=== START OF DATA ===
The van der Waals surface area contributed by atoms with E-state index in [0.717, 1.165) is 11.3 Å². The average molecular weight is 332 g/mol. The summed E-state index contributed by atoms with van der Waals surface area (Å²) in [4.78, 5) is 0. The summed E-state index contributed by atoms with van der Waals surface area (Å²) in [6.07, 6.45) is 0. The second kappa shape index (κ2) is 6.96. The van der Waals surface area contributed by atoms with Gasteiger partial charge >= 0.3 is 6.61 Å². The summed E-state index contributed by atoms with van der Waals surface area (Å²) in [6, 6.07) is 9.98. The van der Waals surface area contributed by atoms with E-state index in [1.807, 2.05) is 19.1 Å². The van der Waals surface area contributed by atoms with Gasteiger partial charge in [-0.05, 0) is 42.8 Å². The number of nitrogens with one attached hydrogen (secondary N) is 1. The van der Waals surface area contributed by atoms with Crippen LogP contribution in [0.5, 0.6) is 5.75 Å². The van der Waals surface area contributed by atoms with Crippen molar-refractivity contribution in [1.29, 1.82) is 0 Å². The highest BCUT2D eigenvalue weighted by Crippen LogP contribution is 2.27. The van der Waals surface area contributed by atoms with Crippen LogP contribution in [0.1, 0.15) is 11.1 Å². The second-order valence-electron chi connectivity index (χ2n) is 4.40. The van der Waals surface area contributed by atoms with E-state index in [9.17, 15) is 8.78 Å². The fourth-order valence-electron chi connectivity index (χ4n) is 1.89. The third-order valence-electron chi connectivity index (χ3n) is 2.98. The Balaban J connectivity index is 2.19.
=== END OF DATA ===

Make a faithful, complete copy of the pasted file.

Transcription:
The van der Waals surface area contributed by atoms with E-state index in [0.717, 1.165) is 11.3 Å². The average molecular weight is 332 g/mol. The summed E-state index contributed by atoms with van der Waals surface area (Å²) in [4.78, 5) is 0. The summed E-state index contributed by atoms with van der Waals surface area (Å²) in [6.07, 6.45) is 0. The second kappa shape index (κ2) is 6.96. The van der Waals surface area contributed by atoms with Gasteiger partial charge >= 0.3 is 6.61 Å². The summed E-state index contributed by atoms with van der Waals surface area (Å²) in [6, 6.07) is 9.98. The van der Waals surface area contributed by atoms with E-state index in [1.807, 2.05) is 19.1 Å². The van der Waals surface area contributed by atoms with Gasteiger partial charge in [-0.05, 0) is 42.8 Å². The number of nitrogens with one attached hydrogen (secondary N) is 1. The van der Waals surface area contributed by atoms with Crippen LogP contribution in [0.5, 0.6) is 5.75 Å². The van der Waals surface area contributed by atoms with Crippen molar-refractivity contribution in [1.29, 1.82) is 0 Å². The highest BCUT2D eigenvalue weighted by Crippen LogP contribution is 2.27. The van der Waals surface area contributed by atoms with Crippen LogP contribution in [0.1, 0.15) is 11.1 Å². The second-order valence-electron chi connectivity index (χ2n) is 4.40. The van der Waals surface area contributed by atoms with E-state index in [9.17, 15) is 8.78 Å². The fourth-order valence-electron chi connectivity index (χ4n) is 1.89. The third-order valence-electron chi connectivity index (χ3n) is 2.98. The Balaban J connectivity index is 2.19.